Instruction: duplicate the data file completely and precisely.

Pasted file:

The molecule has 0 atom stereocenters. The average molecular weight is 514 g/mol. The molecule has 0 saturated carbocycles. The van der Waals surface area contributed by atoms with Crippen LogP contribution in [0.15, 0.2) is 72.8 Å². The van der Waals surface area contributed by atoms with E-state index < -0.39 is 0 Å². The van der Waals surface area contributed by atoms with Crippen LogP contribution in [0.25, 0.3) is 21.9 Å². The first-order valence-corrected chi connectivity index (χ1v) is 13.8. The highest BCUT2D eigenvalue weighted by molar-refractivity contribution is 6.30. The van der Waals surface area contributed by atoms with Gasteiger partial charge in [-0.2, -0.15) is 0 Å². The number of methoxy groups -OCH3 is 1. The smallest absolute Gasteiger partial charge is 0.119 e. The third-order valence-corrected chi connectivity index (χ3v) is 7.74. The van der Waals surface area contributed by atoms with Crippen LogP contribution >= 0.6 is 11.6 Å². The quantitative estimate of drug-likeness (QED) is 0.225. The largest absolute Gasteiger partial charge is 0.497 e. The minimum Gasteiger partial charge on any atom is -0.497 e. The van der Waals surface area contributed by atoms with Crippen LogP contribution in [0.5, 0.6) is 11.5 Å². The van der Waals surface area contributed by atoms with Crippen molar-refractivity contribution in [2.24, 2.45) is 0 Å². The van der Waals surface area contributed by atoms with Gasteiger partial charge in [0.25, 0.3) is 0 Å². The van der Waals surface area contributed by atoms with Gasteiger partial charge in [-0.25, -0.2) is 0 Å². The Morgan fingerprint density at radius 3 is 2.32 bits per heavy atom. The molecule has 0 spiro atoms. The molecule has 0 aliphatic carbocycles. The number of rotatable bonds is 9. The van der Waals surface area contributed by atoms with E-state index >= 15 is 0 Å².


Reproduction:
The molecule has 0 atom stereocenters. The average molecular weight is 514 g/mol. The molecule has 0 saturated carbocycles. The van der Waals surface area contributed by atoms with Crippen LogP contribution in [0.15, 0.2) is 72.8 Å². The van der Waals surface area contributed by atoms with E-state index < -0.39 is 0 Å². The van der Waals surface area contributed by atoms with Crippen LogP contribution in [0.25, 0.3) is 21.9 Å². The first-order valence-corrected chi connectivity index (χ1v) is 13.8. The highest BCUT2D eigenvalue weighted by molar-refractivity contribution is 6.30. The van der Waals surface area contributed by atoms with Gasteiger partial charge in [-0.2, -0.15) is 0 Å². The number of methoxy groups -OCH3 is 1. The smallest absolute Gasteiger partial charge is 0.119 e. The third-order valence-corrected chi connectivity index (χ3v) is 7.74. The van der Waals surface area contributed by atoms with Crippen LogP contribution >= 0.6 is 11.6 Å². The quantitative estimate of drug-likeness (QED) is 0.225. The largest absolute Gasteiger partial charge is 0.497 e. The minimum Gasteiger partial charge on any atom is -0.497 e. The van der Waals surface area contributed by atoms with Crippen LogP contribution in [0.5, 0.6) is 11.5 Å². The van der Waals surface area contributed by atoms with Crippen molar-refractivity contribution in [2.24, 2.45) is 0 Å². The van der Waals surface area contributed by atoms with Gasteiger partial charge in [0.25, 0.3) is 0 Å². The van der Waals surface area contributed by atoms with Gasteiger partial charge in [-0.25, -0.2) is 0 Å². The Morgan fingerprint density at radius 3 is 2.32 bits per heavy atom. The molecule has 0 spiro atoms. The molecule has 0 aliphatic carbocycles. The number of rotatable bonds is 9. The van der Waals surface area contributed by atoms with E-state index >= 15 is 0 Å².